The charitable deduction allowable for this future gift is the present value of our right to receive the property at some later date. The age of the life tenant is the primary factor in determining the present value of our deferred interest and the charitable deduction. The gift is deductible in the year of the transfer (subject to certain income limitations and assuming the donor itemizes).
Gift of a Fractional Interest in Real Estate
Federal tax laws let donors take a charitable deduction for gifts of fractional interests in real estate. This type of gift can be especially rewarding when you own a vacation home that you use only part of the year.
Gifts of Life Insurance
Life insurance is also an excellent tool for accomplishing philanthropic goals while realizing other important financial objectives. Indeed, life insurance can empower individuals to make charitable gifts they never would have dreamed possible.
Making a gift of life insurance is quite simple. If you are the insured policy owner you simply transfer physical possession of your policy to us and file an absolute assignment or transfer of ownership form with your insurance company. Your company then will send a letter to us showing that we are the sole owner of the policy.
Donor Advised Fund
Columbia Donor-Advised Funds
A donor-advised fund allows you to make a tax-deductible gift to Columbia to establish a fund today—and later advise the University on how you would like the gift used. At least half of the gift must be designated to Columbia, and the rest may support other charities.
A Columbia Donor-Advised Fund (DAF) is an easy-to-use, flexible, expert-managed tool that expands the impact of your charitable giving. Establishing a DAF at Columbia allows you to harness the power of Columbia’s endowment to grow your philanthropy while eliminating the administrative burdens and fees of private foundations. Columbia DAFs offer confidentiality in your giving and flexibility in defining your philanthropic goals.
You can establish a Columbia DAF with a gift of $1,00,000 in assets (cash, securities, insurance, or real property).
Non Columbia Donor-Advised Funds
If you have already established a donor-advised fund and would like to recommend a grant or distribution for Columbia, the check should be made payable to The Trustees of Columbia University in the City of New York and mailed to the following address:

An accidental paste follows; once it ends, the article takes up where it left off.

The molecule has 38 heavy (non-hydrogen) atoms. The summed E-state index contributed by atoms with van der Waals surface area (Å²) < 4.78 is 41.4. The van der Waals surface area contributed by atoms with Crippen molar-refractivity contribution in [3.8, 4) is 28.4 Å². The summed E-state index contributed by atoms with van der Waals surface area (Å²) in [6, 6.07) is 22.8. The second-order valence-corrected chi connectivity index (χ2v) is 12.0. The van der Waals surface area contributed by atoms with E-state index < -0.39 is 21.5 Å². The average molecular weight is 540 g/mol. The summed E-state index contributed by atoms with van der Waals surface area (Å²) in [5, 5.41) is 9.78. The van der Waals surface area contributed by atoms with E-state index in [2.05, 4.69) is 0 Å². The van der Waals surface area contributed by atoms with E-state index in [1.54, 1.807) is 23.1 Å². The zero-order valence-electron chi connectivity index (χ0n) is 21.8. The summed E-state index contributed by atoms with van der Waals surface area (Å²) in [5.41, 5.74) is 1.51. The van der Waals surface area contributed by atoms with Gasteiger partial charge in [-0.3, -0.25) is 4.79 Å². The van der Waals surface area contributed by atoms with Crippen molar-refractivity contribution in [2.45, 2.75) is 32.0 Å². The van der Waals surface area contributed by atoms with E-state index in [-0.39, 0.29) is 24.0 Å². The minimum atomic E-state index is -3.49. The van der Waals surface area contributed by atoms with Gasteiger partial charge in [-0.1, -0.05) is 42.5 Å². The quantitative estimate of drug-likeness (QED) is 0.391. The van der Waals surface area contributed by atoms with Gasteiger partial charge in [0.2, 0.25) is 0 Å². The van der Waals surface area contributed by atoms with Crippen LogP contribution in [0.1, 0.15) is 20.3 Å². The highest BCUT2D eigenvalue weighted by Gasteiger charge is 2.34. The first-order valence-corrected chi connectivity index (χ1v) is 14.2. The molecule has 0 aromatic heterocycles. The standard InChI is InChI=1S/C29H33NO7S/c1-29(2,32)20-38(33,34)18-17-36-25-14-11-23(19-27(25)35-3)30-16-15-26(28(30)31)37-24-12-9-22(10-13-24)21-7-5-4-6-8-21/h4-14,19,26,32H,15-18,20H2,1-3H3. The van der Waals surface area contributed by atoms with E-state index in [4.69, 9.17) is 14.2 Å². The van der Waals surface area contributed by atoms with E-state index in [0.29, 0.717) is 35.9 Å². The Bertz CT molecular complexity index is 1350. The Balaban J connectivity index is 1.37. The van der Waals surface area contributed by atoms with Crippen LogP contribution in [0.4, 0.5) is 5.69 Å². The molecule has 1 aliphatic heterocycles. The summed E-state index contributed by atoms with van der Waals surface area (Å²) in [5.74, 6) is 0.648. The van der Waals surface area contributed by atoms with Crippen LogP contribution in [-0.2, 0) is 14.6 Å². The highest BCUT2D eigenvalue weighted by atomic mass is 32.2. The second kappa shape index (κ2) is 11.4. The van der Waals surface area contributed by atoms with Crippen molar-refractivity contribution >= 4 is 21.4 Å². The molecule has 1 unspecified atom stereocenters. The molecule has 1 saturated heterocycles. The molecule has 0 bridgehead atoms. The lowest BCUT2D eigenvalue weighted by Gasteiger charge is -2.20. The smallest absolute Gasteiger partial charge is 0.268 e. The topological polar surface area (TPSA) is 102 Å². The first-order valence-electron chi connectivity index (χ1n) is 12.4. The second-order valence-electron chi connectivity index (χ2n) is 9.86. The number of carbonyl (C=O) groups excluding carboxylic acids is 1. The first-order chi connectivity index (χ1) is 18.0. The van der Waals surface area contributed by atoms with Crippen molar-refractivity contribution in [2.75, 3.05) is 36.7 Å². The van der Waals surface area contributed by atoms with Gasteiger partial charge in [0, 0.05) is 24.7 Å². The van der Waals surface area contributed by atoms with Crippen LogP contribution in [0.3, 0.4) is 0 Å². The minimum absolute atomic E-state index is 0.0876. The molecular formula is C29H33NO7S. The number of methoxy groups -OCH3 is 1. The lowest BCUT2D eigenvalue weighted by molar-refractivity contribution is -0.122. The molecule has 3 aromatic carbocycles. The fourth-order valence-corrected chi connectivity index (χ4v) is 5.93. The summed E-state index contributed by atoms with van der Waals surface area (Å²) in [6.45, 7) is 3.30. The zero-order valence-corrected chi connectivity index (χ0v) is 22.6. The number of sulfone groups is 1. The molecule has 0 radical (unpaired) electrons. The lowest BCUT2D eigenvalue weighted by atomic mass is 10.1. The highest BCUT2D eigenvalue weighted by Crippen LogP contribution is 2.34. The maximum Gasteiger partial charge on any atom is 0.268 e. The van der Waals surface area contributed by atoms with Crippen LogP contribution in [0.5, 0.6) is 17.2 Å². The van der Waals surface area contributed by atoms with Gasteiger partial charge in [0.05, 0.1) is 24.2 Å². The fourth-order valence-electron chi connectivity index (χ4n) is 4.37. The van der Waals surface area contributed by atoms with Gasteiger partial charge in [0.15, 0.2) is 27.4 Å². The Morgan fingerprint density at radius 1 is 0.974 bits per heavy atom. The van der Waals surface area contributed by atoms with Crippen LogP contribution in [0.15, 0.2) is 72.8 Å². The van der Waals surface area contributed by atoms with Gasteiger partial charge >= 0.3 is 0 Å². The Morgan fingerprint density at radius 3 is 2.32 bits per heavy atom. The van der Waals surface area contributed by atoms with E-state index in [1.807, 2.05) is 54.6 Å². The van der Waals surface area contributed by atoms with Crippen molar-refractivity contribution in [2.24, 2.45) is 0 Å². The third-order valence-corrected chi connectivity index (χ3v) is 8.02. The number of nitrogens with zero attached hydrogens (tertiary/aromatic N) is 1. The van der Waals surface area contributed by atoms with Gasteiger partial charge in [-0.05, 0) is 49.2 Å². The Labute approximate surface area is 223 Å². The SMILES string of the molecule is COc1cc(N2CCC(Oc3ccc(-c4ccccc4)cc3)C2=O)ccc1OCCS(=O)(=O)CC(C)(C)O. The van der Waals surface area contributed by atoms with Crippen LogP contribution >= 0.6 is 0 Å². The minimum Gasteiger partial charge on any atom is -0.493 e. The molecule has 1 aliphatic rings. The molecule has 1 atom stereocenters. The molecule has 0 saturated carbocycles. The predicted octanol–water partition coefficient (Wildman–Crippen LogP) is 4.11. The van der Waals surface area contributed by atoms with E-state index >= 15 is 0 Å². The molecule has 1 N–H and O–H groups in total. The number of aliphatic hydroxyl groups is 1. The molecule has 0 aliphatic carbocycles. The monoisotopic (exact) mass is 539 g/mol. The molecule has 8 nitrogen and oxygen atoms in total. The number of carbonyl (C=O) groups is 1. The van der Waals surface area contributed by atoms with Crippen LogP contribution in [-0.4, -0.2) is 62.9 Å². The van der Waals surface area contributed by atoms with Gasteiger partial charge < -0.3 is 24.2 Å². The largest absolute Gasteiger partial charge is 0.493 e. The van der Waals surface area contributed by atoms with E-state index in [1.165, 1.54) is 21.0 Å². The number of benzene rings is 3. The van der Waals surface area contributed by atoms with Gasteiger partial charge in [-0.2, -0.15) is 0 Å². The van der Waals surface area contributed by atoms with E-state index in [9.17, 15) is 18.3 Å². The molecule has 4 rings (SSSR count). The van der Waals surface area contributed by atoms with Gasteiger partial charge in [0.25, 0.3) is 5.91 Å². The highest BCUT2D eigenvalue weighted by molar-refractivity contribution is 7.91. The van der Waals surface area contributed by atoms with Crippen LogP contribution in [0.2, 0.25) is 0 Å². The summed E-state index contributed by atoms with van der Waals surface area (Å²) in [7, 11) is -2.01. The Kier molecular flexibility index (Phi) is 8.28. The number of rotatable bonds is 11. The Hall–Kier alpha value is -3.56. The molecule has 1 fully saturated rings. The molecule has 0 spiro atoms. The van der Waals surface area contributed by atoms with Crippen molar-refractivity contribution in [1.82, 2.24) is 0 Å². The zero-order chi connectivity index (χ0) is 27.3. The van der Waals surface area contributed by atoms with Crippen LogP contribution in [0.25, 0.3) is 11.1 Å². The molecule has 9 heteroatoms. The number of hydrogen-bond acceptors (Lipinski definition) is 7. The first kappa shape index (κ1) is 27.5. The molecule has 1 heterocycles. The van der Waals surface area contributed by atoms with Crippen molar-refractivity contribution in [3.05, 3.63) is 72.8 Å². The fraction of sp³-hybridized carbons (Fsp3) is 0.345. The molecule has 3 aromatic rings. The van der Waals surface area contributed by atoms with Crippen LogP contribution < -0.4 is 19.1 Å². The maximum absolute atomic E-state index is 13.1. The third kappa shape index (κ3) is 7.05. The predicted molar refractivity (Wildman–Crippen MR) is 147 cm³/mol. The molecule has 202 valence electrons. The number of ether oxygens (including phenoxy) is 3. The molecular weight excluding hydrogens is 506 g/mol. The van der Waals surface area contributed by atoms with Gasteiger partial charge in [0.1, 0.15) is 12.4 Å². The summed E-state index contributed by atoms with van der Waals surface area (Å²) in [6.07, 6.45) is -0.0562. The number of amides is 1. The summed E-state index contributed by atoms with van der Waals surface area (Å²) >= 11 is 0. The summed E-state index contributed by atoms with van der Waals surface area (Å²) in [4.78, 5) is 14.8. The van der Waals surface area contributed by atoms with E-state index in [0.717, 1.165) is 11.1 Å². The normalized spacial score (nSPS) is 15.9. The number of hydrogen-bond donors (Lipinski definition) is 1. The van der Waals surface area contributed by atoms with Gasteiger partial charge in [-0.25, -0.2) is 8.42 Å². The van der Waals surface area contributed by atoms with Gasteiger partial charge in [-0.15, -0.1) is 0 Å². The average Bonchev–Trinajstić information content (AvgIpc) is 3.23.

Columbia University Gift Systems
622 West 113th Street, MC 4524
New York, NY 10025
Columbia’s tax identification number is 13-5598093.
We would appreciate it if you would let us know if you have made a recommendation for a grant to Columbia by emailing email@example.com and sharing what purpose you wish to support at Columbia.
Alternatively, if your donor-advised fund is with Fidelity Charitable, Schwab Charitable, or BNY Mellon, you may recommend a gift to Columbia via DAFDIRECT.
Revocable Living Trust
Create a trust that can be revoked or changed during your lifetime which directs the disposition of your assets including charitable gifts. A Revocable Living Trust can minimize the cost and delays associated with probate; facilitate asset transfer; provide privacy and, unlike a will, assure asset management continuity in the event of disability or death.
Retained Life Estate
Donate a home and retain the right to live in the property for the rest of your life. Qualify for a current income tax charitable deduction on the value of our remainder interest in the home.
Charitable Lead Trust
Create a charitable lead trust that benefits us for a number of years, returns assets to your beneficiaries, and minimizes taxes.
Closely Held Stock
Donate closely held stock. You enjoy a charitable deduction equal to the appraised value of the stock with no capital gains tax due.
Tangible Personal Property
Donate gift property that can be used for our exempt purposes, and qualify for an income tax deduction for the full fair market value.
The Planned Giving team at CUIMC provides support for a full range of charitable gift planning options. Columbia, its employees, and representatives do not offer legal or financial advice. Prospective donors are urged to consult with an attorney, financial advisor, estate planner, or accountant before making arrangements. For more information, contact Laura Tenenbaum, Senior Director of Development, at 212.342.2108 or LRT2113@columbia.edu or Fritzie Dizon, Director of Development, at 212.304.7508 or FD2329@columbia.edu.